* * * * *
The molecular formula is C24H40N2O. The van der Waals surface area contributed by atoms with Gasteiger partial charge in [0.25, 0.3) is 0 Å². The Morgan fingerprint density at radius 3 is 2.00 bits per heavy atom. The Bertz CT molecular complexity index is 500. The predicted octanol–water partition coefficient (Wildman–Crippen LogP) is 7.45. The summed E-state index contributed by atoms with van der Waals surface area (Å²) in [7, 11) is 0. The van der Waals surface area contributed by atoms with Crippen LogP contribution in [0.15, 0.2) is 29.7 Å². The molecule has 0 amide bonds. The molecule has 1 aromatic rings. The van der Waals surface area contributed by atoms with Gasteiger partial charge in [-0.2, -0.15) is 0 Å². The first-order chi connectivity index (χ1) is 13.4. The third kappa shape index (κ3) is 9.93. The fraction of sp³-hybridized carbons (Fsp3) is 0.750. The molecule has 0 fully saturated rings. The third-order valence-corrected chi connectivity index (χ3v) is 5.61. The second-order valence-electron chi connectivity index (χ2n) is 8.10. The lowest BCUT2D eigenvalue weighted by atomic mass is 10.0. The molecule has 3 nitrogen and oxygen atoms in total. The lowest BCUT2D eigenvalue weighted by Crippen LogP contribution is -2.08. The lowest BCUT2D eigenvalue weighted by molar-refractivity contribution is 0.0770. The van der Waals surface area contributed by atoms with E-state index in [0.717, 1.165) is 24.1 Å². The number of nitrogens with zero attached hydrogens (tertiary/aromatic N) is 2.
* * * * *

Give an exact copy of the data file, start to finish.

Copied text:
The molecular formula is C24H40N2O. The van der Waals surface area contributed by atoms with Gasteiger partial charge in [0.25, 0.3) is 0 Å². The Morgan fingerprint density at radius 3 is 2.00 bits per heavy atom. The Bertz CT molecular complexity index is 500. The predicted octanol–water partition coefficient (Wildman–Crippen LogP) is 7.45. The summed E-state index contributed by atoms with van der Waals surface area (Å²) in [7, 11) is 0. The van der Waals surface area contributed by atoms with Crippen LogP contribution in [0.15, 0.2) is 29.7 Å². The molecule has 0 amide bonds. The molecule has 1 aromatic rings. The van der Waals surface area contributed by atoms with Gasteiger partial charge in [-0.2, -0.15) is 0 Å². The first-order chi connectivity index (χ1) is 13.4. The third kappa shape index (κ3) is 9.93. The fraction of sp³-hybridized carbons (Fsp3) is 0.750. The molecule has 0 fully saturated rings. The third-order valence-corrected chi connectivity index (χ3v) is 5.61. The second-order valence-electron chi connectivity index (χ2n) is 8.10. The lowest BCUT2D eigenvalue weighted by atomic mass is 10.0. The molecule has 3 nitrogen and oxygen atoms in total. The lowest BCUT2D eigenvalue weighted by Crippen LogP contribution is -2.08. The lowest BCUT2D eigenvalue weighted by molar-refractivity contribution is 0.0770. The van der Waals surface area contributed by atoms with E-state index in [0.717, 1.165) is 24.1 Å². The number of nitrogens with zero attached hydrogens (tertiary/aromatic N) is 2.